Last updated:2023-09-18
Lords Debate Low Commission Report
Lord Low, the chair of the Low Commission initiated a short debate in the House of Lords last Tuesday (25th February) on the Commission's report which was published in January.
Opening the debate Lord Low said that the Commission, which was established by LAG, was “anxious to develop a fresh approach” to providing assistance to the public. He stressed the higher priority public legal education should play in assisting people with social welfare law problems and also argued that while the Commission was not recommending “a simple restoration of cuts," this did "not mean we would not like to see any of them reversed.”
The report recommends that a £100 million fund is established to support social welfare law services. In his speech Lord Low said, “We are calling on the next UK Government to provide half of this "by contributing £50m per year to a fund to be administered by the Big Lottery Fund."
The former Legal Aid minister, Lord Bach welcomed the report saying “It is important to have some good news as the “truth is that social welfare law has been decimated over the past four years.” He criticised the government saying that they “seem to have decided as a matter of policy that access to legal advice for some people” particularly the poor and vulnerable is “not even a necessity, let alone a priority.”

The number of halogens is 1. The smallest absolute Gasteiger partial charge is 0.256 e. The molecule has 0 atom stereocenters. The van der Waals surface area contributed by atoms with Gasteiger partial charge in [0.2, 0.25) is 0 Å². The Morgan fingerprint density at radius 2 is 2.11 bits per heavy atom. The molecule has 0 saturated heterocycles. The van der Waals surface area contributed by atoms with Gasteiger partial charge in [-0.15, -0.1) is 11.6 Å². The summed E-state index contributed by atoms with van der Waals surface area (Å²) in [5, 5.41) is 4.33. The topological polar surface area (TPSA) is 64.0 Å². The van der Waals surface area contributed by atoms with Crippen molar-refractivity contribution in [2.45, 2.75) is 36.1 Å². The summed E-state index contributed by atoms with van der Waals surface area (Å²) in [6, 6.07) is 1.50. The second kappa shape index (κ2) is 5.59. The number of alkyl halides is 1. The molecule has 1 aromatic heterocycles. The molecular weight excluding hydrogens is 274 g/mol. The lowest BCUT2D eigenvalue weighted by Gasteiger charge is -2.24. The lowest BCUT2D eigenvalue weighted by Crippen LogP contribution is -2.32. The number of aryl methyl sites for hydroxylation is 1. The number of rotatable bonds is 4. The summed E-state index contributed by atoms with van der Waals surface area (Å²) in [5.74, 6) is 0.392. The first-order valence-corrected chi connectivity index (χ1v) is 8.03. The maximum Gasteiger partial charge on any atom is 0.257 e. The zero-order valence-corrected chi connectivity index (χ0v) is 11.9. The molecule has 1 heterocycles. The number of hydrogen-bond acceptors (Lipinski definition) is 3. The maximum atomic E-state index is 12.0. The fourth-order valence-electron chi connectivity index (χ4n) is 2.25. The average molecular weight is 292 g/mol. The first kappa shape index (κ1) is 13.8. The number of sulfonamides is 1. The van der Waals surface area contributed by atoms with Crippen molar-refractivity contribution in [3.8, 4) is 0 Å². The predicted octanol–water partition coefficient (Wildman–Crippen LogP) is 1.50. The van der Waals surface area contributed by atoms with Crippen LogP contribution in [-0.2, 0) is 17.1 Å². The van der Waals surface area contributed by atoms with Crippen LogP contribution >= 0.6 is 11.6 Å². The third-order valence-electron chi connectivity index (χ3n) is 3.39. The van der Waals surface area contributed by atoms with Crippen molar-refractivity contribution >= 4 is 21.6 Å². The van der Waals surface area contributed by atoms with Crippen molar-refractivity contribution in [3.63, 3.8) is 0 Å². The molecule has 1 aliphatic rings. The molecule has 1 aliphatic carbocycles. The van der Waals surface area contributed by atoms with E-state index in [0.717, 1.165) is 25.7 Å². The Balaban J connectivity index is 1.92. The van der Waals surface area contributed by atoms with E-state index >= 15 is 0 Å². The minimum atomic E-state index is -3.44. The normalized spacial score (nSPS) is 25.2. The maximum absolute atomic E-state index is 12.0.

The cross-bench peer Baroness Tanni Grey- Thompson, who played a prominent role in opposing sections of the legal aid legislation when it was debated in the Lords, was critical of the impact of the legal aid changes on disabled people. She argued that no-one would have argued that the old system was perfect “but for disabled people it offered considerable help and support. That safety net is disappearing.”
There were contributions to the debate from a number of prominent members of the Lords including the Liberal Democrat peer, Lord Thomas of Gresford, who praised the report noting, “It is clear from reading the report that Welsh issues have not been overlooked.” The Bishop of Peterborough, in what was his maiden speech in the Lords, expressed concerns about the loss of support for social welfare law services as,  "One of the tests of a civilized society is of course the way in which it supports its weakest and most vulnerable members.”
The Minister for legal aid in the Lords, Lord Faulks, a Conservative peer, said that “industries innovate and modernise to address changing needs and environments. It is essential that the advice sector does so too.” He recognised though the difficulties the sector faced and pledged that the government would “carefully consider” the suggestions contained in the report.
Link to the record of the debate-